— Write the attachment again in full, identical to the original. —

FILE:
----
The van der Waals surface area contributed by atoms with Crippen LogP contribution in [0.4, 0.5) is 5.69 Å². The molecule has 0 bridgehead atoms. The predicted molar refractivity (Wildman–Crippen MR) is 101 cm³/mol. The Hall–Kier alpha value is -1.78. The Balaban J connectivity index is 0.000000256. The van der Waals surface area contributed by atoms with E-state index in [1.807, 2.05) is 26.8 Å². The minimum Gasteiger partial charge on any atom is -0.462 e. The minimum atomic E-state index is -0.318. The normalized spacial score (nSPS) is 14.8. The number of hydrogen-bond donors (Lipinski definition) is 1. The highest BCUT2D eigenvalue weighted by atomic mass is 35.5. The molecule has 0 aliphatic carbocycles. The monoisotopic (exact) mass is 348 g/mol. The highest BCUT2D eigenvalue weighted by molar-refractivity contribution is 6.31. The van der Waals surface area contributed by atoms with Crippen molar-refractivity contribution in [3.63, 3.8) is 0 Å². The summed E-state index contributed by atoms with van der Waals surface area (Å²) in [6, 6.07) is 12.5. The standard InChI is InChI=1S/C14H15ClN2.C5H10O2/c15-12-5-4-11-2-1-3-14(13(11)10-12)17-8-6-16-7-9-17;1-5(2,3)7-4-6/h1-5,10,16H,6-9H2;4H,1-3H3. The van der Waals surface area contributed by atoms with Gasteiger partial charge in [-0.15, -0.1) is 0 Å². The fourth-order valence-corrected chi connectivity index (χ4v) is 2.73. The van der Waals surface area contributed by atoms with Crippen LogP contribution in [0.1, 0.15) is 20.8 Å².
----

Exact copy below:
The van der Waals surface area contributed by atoms with Crippen LogP contribution in [0.4, 0.5) is 5.69 Å². The molecule has 0 bridgehead atoms. The predicted molar refractivity (Wildman–Crippen MR) is 101 cm³/mol. The Hall–Kier alpha value is -1.78. The Balaban J connectivity index is 0.000000256. The van der Waals surface area contributed by atoms with E-state index in [1.807, 2.05) is 26.8 Å². The minimum Gasteiger partial charge on any atom is -0.462 e. The minimum atomic E-state index is -0.318. The normalized spacial score (nSPS) is 14.8. The number of hydrogen-bond donors (Lipinski definition) is 1. The highest BCUT2D eigenvalue weighted by atomic mass is 35.5. The molecule has 0 aliphatic carbocycles. The monoisotopic (exact) mass is 348 g/mol. The highest BCUT2D eigenvalue weighted by molar-refractivity contribution is 6.31. The van der Waals surface area contributed by atoms with Crippen molar-refractivity contribution in [3.63, 3.8) is 0 Å². The summed E-state index contributed by atoms with van der Waals surface area (Å²) in [6, 6.07) is 12.5. The standard InChI is InChI=1S/C14H15ClN2.C5H10O2/c15-12-5-4-11-2-1-3-14(13(11)10-12)17-8-6-16-7-9-17;1-5(2,3)7-4-6/h1-5,10,16H,6-9H2;4H,1-3H3. The van der Waals surface area contributed by atoms with Gasteiger partial charge in [-0.15, -0.1) is 0 Å². The fourth-order valence-corrected chi connectivity index (χ4v) is 2.73. The van der Waals surface area contributed by atoms with Crippen LogP contribution in [0.1, 0.15) is 20.8 Å².